The SeaVolt consortium says it will launch an offshore floating PV demonstrator off the Belgian port of Ostend. The main companies – Tractebel, DEME, Equans and Jan De Nul – say the anchored floating array will collect data for at least a year to scale up the tech.
Scientists in Belgium are exploring the potential of recycled silicon in solar modules at the end of their life cycle for reuse in low-cost, higher-energy-density storage technologies. They claim EV batteries using this silicon may allow faster recharging and travel longer distances on a single charge.
KU Leuven researchers have developed rooftop panels that capture both solar power and water from the air. Like traditional PV modules, hydrogen panels are also connected, but via gas tubes instead of electric cables. The researchers are now preparing to bring the tech to the mass market via a spinoff company.
Scientists in Belgium have developed a way to assess elevated agrivoltaic projects, by calculating key performance indicators such as energy yield and levelized cost of energy (LCOE). They have found that shade-tolerant crops such as potatoes could potentially be paired with around 1,290 GW of PV capacity in Europe.
Belgian materials company Umicore has signed a contract with Australia headquartered Vulcan Energy Resources to purchase up to 42,000 tons of lithium hydroxide over a five year period beginning in 2025. The material will be used in Umicore’s production of cathode materials for lithium-ion cell manufacturers.
Australia has certainly demonstrated its appetite for solar power. Now, with the average lifespan of a solar panel being approximately 20 years, many installations from the early 2000’s are set to reach end-of-life. Will they end up in landfill or be recycled? The cost of recycling is higher than landfill, and the value of recovered materials is smaller than the original, so there’s limited interest in recycling. But given the presence of heavy metals, such as lead and tin, if waste is managed poorly, we’re on track for another recycling crisis. A potential time bomb could present itself as an opportunity, however, if the global EV industry showed an interest in the recovered solar products.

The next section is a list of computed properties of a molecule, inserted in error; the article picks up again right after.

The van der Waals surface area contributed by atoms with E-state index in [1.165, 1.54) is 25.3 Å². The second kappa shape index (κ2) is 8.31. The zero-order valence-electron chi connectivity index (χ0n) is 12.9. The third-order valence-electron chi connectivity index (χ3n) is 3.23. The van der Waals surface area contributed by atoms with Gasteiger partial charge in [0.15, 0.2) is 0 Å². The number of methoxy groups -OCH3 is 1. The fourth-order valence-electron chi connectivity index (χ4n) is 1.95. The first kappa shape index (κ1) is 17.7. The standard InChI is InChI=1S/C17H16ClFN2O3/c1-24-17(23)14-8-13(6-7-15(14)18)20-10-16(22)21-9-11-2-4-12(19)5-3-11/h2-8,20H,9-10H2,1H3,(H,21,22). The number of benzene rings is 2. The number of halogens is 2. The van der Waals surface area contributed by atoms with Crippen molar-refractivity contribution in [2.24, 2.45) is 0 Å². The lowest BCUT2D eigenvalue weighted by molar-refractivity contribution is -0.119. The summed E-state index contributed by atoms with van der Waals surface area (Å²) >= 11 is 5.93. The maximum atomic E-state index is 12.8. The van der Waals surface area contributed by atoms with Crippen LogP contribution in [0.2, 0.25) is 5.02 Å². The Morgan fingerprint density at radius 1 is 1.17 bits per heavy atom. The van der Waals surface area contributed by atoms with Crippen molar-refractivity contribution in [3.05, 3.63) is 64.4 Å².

Researchers led by Belgian institute imec claim to have achieved the result with a 1cm² flexible thin-film cell intended for building-integrated PV application. The result tops the 24.6% efficiency the consortium announced in September 2018. The cell’s developers are now aiming for 30%.
With its app already present in Belgium and the Netherlands, start-up Jedlix is introducing smart charging in France. The solution enables Tesla drivers to optimize their charging strategy.
The cookie settings on this website are set to "allow cookies" to give you the best browsing experience possible. If you continue to use this website without changing your cookie settings or you click "Accept" below then you are consenting to this.